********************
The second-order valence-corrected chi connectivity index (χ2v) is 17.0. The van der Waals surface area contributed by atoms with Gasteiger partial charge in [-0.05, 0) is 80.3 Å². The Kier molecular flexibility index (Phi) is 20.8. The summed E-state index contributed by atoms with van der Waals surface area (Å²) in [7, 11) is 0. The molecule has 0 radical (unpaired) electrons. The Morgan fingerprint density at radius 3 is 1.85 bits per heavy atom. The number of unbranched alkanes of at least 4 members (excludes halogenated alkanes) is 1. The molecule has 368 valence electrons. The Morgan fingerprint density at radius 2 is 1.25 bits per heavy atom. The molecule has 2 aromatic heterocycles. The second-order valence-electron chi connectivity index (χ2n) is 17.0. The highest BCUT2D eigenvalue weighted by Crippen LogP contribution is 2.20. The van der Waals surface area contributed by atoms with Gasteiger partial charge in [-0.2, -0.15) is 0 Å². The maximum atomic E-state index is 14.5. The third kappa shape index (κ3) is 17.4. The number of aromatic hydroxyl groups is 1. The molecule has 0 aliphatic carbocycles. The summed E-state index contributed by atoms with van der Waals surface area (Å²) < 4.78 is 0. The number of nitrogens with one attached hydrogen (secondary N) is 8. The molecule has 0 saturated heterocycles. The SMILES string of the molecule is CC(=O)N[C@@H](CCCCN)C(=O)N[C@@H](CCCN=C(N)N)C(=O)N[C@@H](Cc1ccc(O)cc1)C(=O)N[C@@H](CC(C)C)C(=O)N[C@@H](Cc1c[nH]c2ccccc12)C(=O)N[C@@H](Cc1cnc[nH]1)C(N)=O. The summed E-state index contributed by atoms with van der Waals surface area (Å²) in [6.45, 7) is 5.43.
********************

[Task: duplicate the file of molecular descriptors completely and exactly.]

The second-order valence-corrected chi connectivity index (χ2v) is 17.0. The van der Waals surface area contributed by atoms with Gasteiger partial charge in [-0.05, 0) is 80.3 Å². The Kier molecular flexibility index (Phi) is 20.8. The summed E-state index contributed by atoms with van der Waals surface area (Å²) in [7, 11) is 0. The molecule has 0 radical (unpaired) electrons. The Morgan fingerprint density at radius 3 is 1.85 bits per heavy atom. The number of unbranched alkanes of at least 4 members (excludes halogenated alkanes) is 1. The molecule has 368 valence electrons. The Morgan fingerprint density at radius 2 is 1.25 bits per heavy atom. The molecule has 2 aromatic heterocycles. The second-order valence-electron chi connectivity index (χ2n) is 17.0. The highest BCUT2D eigenvalue weighted by Crippen LogP contribution is 2.20. The van der Waals surface area contributed by atoms with Gasteiger partial charge in [-0.2, -0.15) is 0 Å². The maximum atomic E-state index is 14.5. The third kappa shape index (κ3) is 17.4. The number of aromatic hydroxyl groups is 1. The molecule has 0 aliphatic carbocycles. The summed E-state index contributed by atoms with van der Waals surface area (Å²) < 4.78 is 0. The number of nitrogens with one attached hydrogen (secondary N) is 8. The molecule has 0 saturated heterocycles. The SMILES string of the molecule is CC(=O)N[C@@H](CCCCN)C(=O)N[C@@H](CCCN=C(N)N)C(=O)N[C@@H](Cc1ccc(O)cc1)C(=O)N[C@@H](CC(C)C)C(=O)N[C@@H](Cc1c[nH]c2ccccc12)C(=O)N[C@@H](Cc1cnc[nH]1)C(N)=O. The summed E-state index contributed by atoms with van der Waals surface area (Å²) in [6.45, 7) is 5.43.